Hubblo VR revealed an affordable, portable, 4K, stereoscopic, 360-degree, live-streaming camera that will hit the market in the spring for $999.
This is a record breaking year for CES. According to Shawn DeBravac, chief economist at the Consumer Technology Association that produces the expo, 2017’s CES features more booth space than ever before, and this year, more than ever, the show floor is packed with new startups. DeBravac said one in five CES exhibiting companies didn’t exist in January 2016.
Hubblo VR is among the sea of startups hoping to leave a mark on CES attendees this year. The new company’s first product is a portable 4K 360-degree, stereoscopic video camera with live-streaming capabilities for the consumer market. “We are making products for two to three years in the future," Hubblo VR founder and CEO Eric Tsang said, "not copying something that already exists.”
Hubblo isn’t the first portable 360-degree stereoscopic camera that we’ve seen. Humaneyes Technologies introduced the Vuze camera at CES 2016 with the promise of 4K resolution stereoscopic 360-degree recording capability for under $1,000. The Hubblo camera offers the same capability and more. Hubblo allows you to live stream your footage in 4K wherever you go. All you need is access to high-speed internet over an Android or iOS device.
The Hubblo camera is lightweight and portable. The company said the camera is “shorter than an iPhone 6” and designed to be used as a handheld. The camera also features a tripod mount in case you don’t want to hold on to it while filming, an internal rechargeable battery that offers up to one hour of untethered use, and a microSD card slot for local storage.
Hubblo features a triangular structure, which allows for full 360-degree coverage with fewer lenses than competing cameras. Humaneyes chose a square design with four sets of two camera lenses to capture its surroundings. However, Hubblo gets the same video coverage with three sets of two cameras thanks in part to its wide FOV (200-degree) fisheye lenses. Each lens is accompanied by a dedicated 4K camera sensor to provide a high-quality image output.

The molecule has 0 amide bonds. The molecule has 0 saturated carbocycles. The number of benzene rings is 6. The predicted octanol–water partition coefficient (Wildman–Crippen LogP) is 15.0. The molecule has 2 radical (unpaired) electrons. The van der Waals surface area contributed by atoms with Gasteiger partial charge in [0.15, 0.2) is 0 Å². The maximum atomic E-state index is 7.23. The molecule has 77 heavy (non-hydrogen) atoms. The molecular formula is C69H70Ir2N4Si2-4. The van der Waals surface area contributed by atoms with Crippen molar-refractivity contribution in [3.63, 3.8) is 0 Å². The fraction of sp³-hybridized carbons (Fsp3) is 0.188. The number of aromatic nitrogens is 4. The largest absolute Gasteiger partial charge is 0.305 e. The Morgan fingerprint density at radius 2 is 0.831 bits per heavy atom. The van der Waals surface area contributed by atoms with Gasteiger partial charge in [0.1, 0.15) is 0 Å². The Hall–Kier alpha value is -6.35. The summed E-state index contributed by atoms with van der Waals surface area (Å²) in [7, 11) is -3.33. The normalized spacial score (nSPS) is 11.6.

Piecing It All Together
A good 360-degree video experience starts with a high-quality sensor and good optics, but the best camera hardware in the world still requires technology to stitch the various view together seamlessly. The Hubblo camera is designed to address this problem too.
“We wanted to deliver an all-in-one package: 4K live streaming and great stitching; 360-degrees and full 3D vision; affordability and great design,” said Tsang. “None of the winners of the this year’s CES Innovation Awards in virtual reality categories, for example, have all of these features in a single package.”
Hubblo VR’s camera features patent-pending hardware algorithms that allow for real-time video correction and stitching. Hubblo features Field-Programmable Gate Array (FPGA) circuits that monitor video data from all six cameras, correct distorted images, and combine the corrected feeds in real time. Hubblo said its hardware algorithms are “customized for high-performance data processing, including image capture, image pre- and post-processing, stitching, blending, and stereoscopic cascade.”
The Hubblo camera takes the six 4K feeds and combines them into a corrected and stitched 4K 360-degree stereoscopic video at 30fps. You can store the video locally, or you can live stream the recording over a broadband internet connection. The Hubblo camera syncs to your Android or iOS phone over Wi-Fi, and a companion app broadcasts the feed over your internet connection.
“Hubblo makes it simple for anyone to virtually share an experience and communicate at the same time,” said Tsang. “Artists, performers, event hosts and anyone who wants to expand their audience beyond a physical location can simply do it with the push of a button.”
The company plans to launch the Hubblo camera in the coming months. It hasn’t announced a specific release date yet but said the camera should be “readily available in Q1 2017.” The company said it will launch pre-orders through an Indiegogo crowdfunding campaign and plans to give early backers “special discounts.” Early backers will also gain access to “exclusive live VR events sponsored by Hubblo.”
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Kevin Carbotte is a contributing writer for Tom's Hardware who primarily covers VR and AR hardware. He has been writing for us for more than four years.